In Sections 7 and 8 we provide a formal semantics for the numeric extension and temporal extension of PDDL2.1. Together these sections contain 20 definitions. The lengthy treatment is necessary because the semantics we have developed adds four significant extensions over classical planning and the semantics Lifschitz developed for STRIPS [LifschitzLifschitz1986]. These are:
The structure of the definitions is as follows. Definitions 1 to 15, given in Section 7, define what it means for a plan to be valid when the plan consists of only non-durative actions. Definitions 1 to 6 set up the basic terminology, the foundational structures and the framework for handling conditional effects and primitive numeric expressions. Definition 2 meets the first requirement identified above, defining states. Definition 9 meets the second requirement, defining when a goal description is satisfied in a state. Definition 11 defines a simple plan, extending the classical notion of a sequence of actions by adding time. Definitions 12 meets the fourth requirement, by defining when two actions cannot be executed concurrently. Definition 13 meets the third requirement, defining what we mean by execution of actions, including concurrent execution of actions. Definitions 14 and 15 define the execution of a plan and what it means for a plan to be valid, given the basis laid in the previous definitions.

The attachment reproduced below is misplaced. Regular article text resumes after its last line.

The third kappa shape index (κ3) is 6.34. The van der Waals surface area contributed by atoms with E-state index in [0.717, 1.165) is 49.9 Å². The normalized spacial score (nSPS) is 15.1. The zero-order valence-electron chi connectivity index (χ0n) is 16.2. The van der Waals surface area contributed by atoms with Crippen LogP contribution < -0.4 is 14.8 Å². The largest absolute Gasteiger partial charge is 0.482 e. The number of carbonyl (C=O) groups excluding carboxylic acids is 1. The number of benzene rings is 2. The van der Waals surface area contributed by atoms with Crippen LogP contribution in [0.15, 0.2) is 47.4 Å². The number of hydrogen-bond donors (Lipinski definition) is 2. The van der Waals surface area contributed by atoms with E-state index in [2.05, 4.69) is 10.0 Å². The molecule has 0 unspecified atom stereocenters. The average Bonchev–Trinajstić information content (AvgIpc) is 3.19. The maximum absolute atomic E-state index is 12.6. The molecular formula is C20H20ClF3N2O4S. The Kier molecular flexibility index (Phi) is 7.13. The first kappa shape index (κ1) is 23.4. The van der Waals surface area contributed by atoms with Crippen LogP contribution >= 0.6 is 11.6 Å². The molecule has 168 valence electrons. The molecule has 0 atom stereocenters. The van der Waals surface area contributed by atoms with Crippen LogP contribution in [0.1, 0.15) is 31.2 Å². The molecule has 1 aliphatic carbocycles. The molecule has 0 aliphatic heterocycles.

In Section 8 the semantics is extended to give meaning to durative actions. We begin with Definition 16, which defines ground durative actions analogously to Definition 6 for simple (that is, non-durative) actions. Similarly, Definition 17 parallels the definition of a simple plan (Definition 11) and Definitions 19 and 20 parallel those for the execution and validity of simple plans (Definitions 14 and 15). Definition 18 is the critical definition for the semantics of plans with durative actions, supplying a transformation of temporal plans into simple plans, whose validity according to the semantics of purely simple plans, can be used to determine the validity of the original temporally structured plans.